To me, it's likely not a conversation for the "instructor", but the "owner".

I say that for 2 reasons. 1) The KJN may have his/her own feelings on the kid, and 2) More practically, belt testing is an important part of the revenue stream in most schools and as only "an instructor", you can't mess with that.
Hopefully in the future I will be the owner, and I can make these decisions.
 

Monkey Turned Wolf

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In my experience, I have not been the ultimate authority on who gets what rank. I would recommend students for testing, but my Master may choose others for testing that I don't think are ready. I would grade the tests, but the ultimate decision of who passed was up to my Master.

Hopefully in the future I will be the owner, and I can make these decisions.
Then that's the advice I'd give your master. My advice to you would be to advocate for this to the master/owner, but if you can't make those decisions, that really limits your power here. And it reflects badly on his school not yours, so ultimately, it's his issue to fix.
 

auntlisa1103

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Im only a first dan, and Ive been gone from class for months due to health issues. So Im far from an authority on these decisions.

What I CAN say, is that I have seen my GM tell students after pretest that he thinks they are not quite ready yet to test, that he needs to see a little more out of them. One time, I witnessed him allow 3 or 4 brown belt kids who he felt were not ready, to test. They failed. He had sent them on purpose to get through to them, told them as much when they failed, then made them skip one test. Their seriousness, maturity and focus increased exponentially. I once also watched him hold a first gup back from her Temp Cho Dan test for over a year because she wouldnt put in the effort. She couldnt convince enough sponsors to sign for her. I dont have confirmation of this but I think her parents finally called a meeting with him and they all had a come to Jesus conversation with her. The next test, she tested and passed. But Ive never seen him demote. I dont know that that would be productive.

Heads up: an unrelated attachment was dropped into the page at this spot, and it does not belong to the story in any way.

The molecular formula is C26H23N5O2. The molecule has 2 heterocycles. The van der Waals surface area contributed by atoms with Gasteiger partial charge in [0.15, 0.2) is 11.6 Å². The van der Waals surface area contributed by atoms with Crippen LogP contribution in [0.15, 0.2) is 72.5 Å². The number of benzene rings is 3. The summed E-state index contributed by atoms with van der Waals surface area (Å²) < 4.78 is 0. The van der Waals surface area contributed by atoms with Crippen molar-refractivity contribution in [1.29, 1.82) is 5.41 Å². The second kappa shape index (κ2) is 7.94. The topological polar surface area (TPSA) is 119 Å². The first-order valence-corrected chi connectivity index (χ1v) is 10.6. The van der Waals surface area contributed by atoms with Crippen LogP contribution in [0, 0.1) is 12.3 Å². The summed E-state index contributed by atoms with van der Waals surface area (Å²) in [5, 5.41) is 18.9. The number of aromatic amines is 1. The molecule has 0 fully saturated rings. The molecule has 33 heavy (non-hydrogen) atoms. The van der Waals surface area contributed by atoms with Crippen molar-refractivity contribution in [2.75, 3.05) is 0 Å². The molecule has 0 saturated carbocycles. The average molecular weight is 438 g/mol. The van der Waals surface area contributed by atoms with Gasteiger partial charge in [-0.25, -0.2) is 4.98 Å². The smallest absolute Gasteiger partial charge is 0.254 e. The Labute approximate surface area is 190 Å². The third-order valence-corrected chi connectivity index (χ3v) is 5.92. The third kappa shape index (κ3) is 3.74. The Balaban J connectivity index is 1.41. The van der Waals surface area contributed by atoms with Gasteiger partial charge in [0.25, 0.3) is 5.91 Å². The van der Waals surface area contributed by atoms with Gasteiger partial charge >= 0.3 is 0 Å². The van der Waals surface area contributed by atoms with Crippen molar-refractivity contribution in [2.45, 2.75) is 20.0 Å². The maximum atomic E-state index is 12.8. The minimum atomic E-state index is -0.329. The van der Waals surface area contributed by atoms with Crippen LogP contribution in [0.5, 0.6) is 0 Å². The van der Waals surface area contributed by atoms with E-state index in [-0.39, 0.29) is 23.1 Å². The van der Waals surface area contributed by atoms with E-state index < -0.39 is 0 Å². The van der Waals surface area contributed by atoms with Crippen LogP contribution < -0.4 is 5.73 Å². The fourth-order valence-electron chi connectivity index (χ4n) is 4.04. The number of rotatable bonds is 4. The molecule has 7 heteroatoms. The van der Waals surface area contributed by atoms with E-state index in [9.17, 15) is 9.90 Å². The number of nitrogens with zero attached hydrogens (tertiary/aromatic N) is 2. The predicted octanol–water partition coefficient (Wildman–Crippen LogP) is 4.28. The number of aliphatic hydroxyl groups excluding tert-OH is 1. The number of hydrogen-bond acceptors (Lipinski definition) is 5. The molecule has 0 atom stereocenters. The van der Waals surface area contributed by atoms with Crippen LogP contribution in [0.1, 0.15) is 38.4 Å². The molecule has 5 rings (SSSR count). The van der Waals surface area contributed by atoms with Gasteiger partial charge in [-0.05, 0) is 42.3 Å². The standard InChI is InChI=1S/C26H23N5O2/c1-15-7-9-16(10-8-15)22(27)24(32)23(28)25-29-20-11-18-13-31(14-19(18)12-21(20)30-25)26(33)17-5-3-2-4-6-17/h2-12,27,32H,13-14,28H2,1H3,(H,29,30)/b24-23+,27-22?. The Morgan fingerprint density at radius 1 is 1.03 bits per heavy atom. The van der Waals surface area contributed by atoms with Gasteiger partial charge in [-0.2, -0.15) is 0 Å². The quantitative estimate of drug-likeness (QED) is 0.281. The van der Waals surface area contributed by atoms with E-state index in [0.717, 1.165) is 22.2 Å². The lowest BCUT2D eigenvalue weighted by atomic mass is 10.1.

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Then that's the advice I'd give your master. My advice to you would be to advocate for this to the master/owner, but if you can't make those decisions, that really limits your power here. And it reflects badly on his school not yours, so ultimately, it's his issue to fix.
The question was 50/50 what can I do as "instructor", and what should I do in the future as "owner".
 
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Im only a first dan, and Ive been gone from class for months due to health issues. So Im far from an authority on these decisions.

What I CAN say, is that I have seen my GM tell students after pretest that he thinks they are not quite ready yet to test, that he needs to see a little more out of them. One time, I witnessed him allow 3 or 4 brown belt kids who he felt were not ready, to test. They failed. He had sent them on purpose to get through to them, told them as much when they failed, then made them skip one test. Their seriousness, maturity and focus increased exponentially. I once also watched him hold a first gup back from her Temp Cho Dan test for over a year because she wouldnt put in the effort. She couldnt convince enough sponsors to sign for her. I dont have confirmation of this but I think her parents finally called a meeting with him and they all had a come to Jesus conversation with her. The next test, she tested and passed. But Ive never seen him demote. I dont know that that would be productive.
My old Master did this once with a group of problem children white belts.

I've only ever seen him demote kids for severe and sustained bouts of disrespect.
 

O'Malley

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Give them a concussion, they might forget the past X years and get their beginner's spirit back.
 

Monkey Turned Wolf

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The question was 50/50 what can I do as "instructor", and what should I do in the future as "owner".
Ah. Then yeah my advice as instructor is just appeal to owner, the other advice. Or do your best to find motivations for them (verbal encouragement, noticing progress and praise it, stickers) outside of the belts itself.
 

Monkey Turned Wolf

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Never saw actual demotion, and probably wouldn't recommend it. When I was a kid, if one of the higher ranks (think 3-4 years training, which for us was typically a few belts before black) was acting below their belt level, one of our instructors would take our belt and give us another belt (normally) white, that he'd have us wear until we started acting appropriately. Normally would have our belts back by the end of the class. We had a really good relationship with this instructor though, and were all a close-knit group. Don't know that would have worked with a different group, or a different instructor.